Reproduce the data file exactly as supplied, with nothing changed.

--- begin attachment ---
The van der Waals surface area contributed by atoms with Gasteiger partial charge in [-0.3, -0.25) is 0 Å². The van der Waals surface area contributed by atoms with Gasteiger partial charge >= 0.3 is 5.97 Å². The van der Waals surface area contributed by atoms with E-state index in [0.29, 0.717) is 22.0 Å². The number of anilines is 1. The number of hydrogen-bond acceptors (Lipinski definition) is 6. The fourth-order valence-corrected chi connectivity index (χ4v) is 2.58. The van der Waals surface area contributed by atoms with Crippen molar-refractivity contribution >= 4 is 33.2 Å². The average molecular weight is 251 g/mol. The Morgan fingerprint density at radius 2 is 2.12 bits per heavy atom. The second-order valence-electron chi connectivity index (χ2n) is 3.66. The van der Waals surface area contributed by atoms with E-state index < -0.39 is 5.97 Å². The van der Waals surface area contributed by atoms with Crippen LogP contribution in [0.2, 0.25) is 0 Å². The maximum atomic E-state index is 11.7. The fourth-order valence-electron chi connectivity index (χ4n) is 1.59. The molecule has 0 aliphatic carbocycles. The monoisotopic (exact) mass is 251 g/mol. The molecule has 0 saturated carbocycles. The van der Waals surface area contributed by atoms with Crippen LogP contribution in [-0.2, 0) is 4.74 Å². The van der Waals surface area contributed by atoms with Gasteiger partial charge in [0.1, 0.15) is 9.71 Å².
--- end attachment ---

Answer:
The van der Waals surface area contributed by atoms with Gasteiger partial charge in [-0.3, -0.25) is 0 Å². The van der Waals surface area contributed by atoms with Gasteiger partial charge >= 0.3 is 5.97 Å². The van der Waals surface area contributed by atoms with E-state index in [0.29, 0.717) is 22.0 Å². The number of anilines is 1. The number of hydrogen-bond acceptors (Lipinski definition) is 6. The fourth-order valence-corrected chi connectivity index (χ4v) is 2.58. The van der Waals surface area contributed by atoms with Crippen molar-refractivity contribution >= 4 is 33.2 Å². The average molecular weight is 251 g/mol. The Morgan fingerprint density at radius 2 is 2.12 bits per heavy atom. The second-order valence-electron chi connectivity index (χ2n) is 3.66. The van der Waals surface area contributed by atoms with E-state index < -0.39 is 5.97 Å². The van der Waals surface area contributed by atoms with Crippen LogP contribution in [0.2, 0.25) is 0 Å². The maximum atomic E-state index is 11.7. The fourth-order valence-electron chi connectivity index (χ4n) is 1.59. The molecule has 0 aliphatic carbocycles. The monoisotopic (exact) mass is 251 g/mol. The molecule has 0 saturated carbocycles. The van der Waals surface area contributed by atoms with Crippen LogP contribution in [-0.2, 0) is 4.74 Å². The van der Waals surface area contributed by atoms with Gasteiger partial charge in [0.1, 0.15) is 9.71 Å².